Situating itself at the intersection between literature on social movements, ‘actually existing neoliberalism(s)’, and critical-discursive approaches to the study of Islamism, this paper examines the redeployment and realignments of religious movements in light of neoliberal governance reforms as well as the role attributed to ‘religion’ in the articulation of neoliberal discourses of ‘the global city’. In doing so, this paper investigates the mechanisms through which politico-economic reforms, hybridised forms of urban governance, and the liberal-peace logics of postwar reconstruction empower sub- and supra-national actors in the production of political order, social change, and communal aggrandisement. Focussing on Dahiyya, Beirut’s southern suburb/s, the research examines intersections between spatial reordering and reconstruction, and inter- and intra-communal perceptions of political and social (in)equality and (mal)recognition. Understanding the ‘Islamic milieu’ not merely as a religio-political ideology but as a politic of aesthetic shaped by and shaping the sensibilities, choices and imaginaries of the community, it is the contention of this article that the liberal-peace logics of reconstruction in the aftermath of the 2006 war with Israel provided Hezbollah and a coterie of clerics and civil society associations affiliated with the party with an opportunity to exploit politico-economic reforms and hybridised forms of urban and governance in the (re)production of Dahiya. The paper argues that, in an attempt to transform Dahiya from a stigmatised periphery of the city into an integral part of the aspiring ‘global city’, practices and discourses are articulated which: (1) challenge actual and perceived sociopolitical (in)equalities; and (2) champion spatial-cognitive projections of the perceived progress, empowerment and civility of Lebanon’s Shi’a community through the display of a middle-class, urban ‘piety’. This piety is understood as a moral rubric whereby law and order are substituted with moral-religious obligation, and ‘responsibility’ shifts from the state to the ‘pious individuals’. The pious are thus made responsible for their own welfare and are expected to demonstrate ‘creativity’, ‘competitiveness’, and ‘entrepreneurship’. In the process, Dahiye is (re)constructed: from a defiant and ‘lawless’ periphery to an integral part of ‘the global city’; not in spite of the State but, rather, precisely because of the re-articulation of the State and modalities of governance.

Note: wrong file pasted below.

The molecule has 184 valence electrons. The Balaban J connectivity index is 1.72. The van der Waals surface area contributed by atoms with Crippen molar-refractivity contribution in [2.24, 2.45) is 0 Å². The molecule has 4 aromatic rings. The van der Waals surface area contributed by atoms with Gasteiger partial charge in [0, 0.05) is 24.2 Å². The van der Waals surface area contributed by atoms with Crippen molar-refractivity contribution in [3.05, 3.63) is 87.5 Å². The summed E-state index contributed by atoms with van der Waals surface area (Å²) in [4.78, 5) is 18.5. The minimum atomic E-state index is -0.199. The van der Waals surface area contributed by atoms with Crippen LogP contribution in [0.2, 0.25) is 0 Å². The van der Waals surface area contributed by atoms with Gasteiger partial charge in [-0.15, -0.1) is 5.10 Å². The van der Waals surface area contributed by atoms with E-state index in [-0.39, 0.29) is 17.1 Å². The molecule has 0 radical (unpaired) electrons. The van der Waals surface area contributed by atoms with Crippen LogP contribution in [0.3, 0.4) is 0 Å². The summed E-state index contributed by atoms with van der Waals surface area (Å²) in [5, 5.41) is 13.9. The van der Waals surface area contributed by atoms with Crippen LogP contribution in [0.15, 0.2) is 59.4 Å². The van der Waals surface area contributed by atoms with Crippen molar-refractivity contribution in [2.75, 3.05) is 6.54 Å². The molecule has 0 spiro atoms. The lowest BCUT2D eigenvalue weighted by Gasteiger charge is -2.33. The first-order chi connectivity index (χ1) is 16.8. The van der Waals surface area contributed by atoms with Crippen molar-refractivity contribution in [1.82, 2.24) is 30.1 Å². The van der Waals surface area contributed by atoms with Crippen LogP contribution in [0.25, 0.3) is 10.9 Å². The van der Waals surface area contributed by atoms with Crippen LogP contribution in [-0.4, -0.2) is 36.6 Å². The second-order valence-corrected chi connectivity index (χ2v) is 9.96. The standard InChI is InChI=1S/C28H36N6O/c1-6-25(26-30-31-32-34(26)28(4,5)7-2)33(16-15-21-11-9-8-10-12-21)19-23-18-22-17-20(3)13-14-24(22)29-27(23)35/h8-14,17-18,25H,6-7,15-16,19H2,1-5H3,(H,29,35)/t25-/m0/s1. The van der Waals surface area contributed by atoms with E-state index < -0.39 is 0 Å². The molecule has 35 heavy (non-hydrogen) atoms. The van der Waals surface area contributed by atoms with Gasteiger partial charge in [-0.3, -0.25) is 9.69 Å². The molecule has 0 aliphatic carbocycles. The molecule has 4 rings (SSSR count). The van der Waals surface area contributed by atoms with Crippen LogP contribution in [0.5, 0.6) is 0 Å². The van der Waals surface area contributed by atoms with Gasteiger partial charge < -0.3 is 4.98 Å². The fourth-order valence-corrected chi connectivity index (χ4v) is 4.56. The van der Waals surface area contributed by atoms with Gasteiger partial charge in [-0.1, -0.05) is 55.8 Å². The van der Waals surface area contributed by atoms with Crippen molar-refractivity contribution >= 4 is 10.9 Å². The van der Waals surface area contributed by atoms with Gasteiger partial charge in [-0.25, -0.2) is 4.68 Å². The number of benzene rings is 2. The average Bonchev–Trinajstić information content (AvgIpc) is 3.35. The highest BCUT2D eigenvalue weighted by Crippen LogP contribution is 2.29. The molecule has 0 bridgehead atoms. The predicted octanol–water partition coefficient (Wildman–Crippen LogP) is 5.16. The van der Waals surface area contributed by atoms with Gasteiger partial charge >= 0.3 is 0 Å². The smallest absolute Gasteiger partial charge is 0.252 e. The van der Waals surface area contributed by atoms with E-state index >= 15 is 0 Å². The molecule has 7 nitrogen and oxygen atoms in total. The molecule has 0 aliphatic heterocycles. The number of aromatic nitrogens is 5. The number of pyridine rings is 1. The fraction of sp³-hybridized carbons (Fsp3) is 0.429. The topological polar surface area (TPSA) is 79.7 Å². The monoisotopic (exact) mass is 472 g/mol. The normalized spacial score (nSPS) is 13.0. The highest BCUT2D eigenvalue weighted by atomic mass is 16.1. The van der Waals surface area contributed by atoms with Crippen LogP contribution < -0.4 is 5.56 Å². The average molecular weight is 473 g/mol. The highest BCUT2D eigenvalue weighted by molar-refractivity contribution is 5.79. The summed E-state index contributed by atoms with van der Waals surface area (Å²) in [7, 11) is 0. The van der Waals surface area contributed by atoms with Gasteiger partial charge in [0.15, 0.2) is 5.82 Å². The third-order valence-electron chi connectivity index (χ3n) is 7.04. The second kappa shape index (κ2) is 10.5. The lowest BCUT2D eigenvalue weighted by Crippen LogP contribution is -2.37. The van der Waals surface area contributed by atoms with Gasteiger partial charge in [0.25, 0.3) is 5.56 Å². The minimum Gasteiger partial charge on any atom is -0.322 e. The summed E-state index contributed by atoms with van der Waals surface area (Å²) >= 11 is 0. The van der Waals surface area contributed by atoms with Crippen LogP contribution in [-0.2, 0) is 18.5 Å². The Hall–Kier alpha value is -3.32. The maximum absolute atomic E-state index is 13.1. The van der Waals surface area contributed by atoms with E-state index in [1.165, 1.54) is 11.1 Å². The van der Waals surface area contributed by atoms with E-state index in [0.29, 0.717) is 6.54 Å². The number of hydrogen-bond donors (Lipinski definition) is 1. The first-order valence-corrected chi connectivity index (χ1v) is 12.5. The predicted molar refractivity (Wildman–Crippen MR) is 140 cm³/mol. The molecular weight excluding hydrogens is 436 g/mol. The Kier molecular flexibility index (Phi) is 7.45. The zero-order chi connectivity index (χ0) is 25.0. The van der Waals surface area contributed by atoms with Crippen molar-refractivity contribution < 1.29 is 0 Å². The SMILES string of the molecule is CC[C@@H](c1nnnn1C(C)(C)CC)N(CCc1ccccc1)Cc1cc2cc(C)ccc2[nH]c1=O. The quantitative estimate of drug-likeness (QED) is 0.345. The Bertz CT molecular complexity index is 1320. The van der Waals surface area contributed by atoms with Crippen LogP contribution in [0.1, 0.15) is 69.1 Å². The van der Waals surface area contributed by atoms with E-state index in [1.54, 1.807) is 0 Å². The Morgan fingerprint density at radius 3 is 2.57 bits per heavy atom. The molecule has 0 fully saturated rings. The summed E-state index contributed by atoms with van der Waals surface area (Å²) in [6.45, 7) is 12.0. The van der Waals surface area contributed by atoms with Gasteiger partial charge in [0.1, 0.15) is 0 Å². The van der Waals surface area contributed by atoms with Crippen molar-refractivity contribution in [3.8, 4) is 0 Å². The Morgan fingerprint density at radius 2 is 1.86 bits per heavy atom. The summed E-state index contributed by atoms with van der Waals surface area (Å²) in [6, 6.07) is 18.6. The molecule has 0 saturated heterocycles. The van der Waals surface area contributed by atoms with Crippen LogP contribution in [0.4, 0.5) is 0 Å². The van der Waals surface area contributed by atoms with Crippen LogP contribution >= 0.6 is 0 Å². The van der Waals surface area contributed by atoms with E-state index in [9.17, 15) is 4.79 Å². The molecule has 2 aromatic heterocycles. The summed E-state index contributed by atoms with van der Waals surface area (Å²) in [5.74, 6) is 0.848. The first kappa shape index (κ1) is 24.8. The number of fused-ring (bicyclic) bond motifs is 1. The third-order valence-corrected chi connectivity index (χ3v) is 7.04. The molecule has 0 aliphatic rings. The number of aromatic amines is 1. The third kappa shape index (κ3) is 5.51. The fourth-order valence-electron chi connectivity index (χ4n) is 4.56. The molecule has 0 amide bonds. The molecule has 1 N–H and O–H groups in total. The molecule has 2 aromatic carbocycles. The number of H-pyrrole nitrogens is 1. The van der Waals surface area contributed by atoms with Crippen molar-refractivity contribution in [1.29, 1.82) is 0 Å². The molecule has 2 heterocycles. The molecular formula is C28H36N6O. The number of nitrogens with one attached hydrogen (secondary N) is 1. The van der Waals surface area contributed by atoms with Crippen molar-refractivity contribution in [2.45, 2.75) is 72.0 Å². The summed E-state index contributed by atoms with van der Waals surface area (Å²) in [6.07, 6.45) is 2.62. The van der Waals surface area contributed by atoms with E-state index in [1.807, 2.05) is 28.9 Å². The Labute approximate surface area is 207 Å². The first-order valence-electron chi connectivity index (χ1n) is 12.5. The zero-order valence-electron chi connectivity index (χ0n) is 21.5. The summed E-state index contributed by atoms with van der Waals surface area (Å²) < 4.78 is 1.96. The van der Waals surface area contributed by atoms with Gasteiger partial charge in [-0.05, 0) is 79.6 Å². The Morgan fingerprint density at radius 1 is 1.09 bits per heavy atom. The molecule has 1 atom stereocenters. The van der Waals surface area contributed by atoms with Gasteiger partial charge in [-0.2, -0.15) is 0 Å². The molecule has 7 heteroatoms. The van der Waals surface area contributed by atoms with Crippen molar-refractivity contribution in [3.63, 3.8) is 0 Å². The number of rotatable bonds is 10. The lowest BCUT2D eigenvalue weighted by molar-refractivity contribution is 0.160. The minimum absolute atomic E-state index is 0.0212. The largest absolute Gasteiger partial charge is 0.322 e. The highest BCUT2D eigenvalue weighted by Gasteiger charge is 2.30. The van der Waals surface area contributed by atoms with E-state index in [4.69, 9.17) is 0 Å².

Drawing borders of meaning in the Arab-South-American space
Silvia Ferabolli, UniRitter Laureate International Universities

The ASPA (South American–Arab Countries) Summit is a mechanism for inter-regional cooperation and a forum for policy coordination, which originally aimed to bring together the leaders of South America and the Arab world. After ten years of existence, however, the role the Syrian-Lebanese diaspora in Brazil has been playing in the development and maintenance of this summit system and the projects associated to it and the ways in which “Arab” non-state actors (based in both regions) are becoming one the main engines of this inter-regional experience has to be assessed. This is the main aim of this paper, which will also analyse the conditions of possibility for an Arab – South American space to be discursively constructed as such and what kind of potential is there for this inter-regional project to impact local and global politics beyond the institutional limits imposed by inter-state relations.

State-Building and Entrenched Social Insecurity: Why Power Sharing Failed in Lebanon and Iraq
Andrew Delatolla, London School of Economics and Political Science

State-building projects are based on the analysis of state capacity; a measurement of strength that can determine a state’s ability to function in domestic and international environments. State-building projects focus on measures of instability which allude to states being labelled weak or failed. This occurs for a number of reasons based on a variety of indicators, often associated with monopolies of coercion and the concentration of capital, but are typically directed towards geographic, economic, and political issues, while ignoring the nuance of socio-political identities and cultures that can provoke destabilisation. Using qualitative analysis from primary and secondary sources, the article examines the state-building projects in post-war Iraq and Lebanon and the subsequent impact it has had on the socio-political identity. It asks why state building projects, albeit focused on power sharing in these two cases, has failed to mediate conflict among socio-political identities. By examining the state-building projects and their impact on domestic socio-political mechanisms, the study finds that entrenched social issues are magnified through their institutionalisation.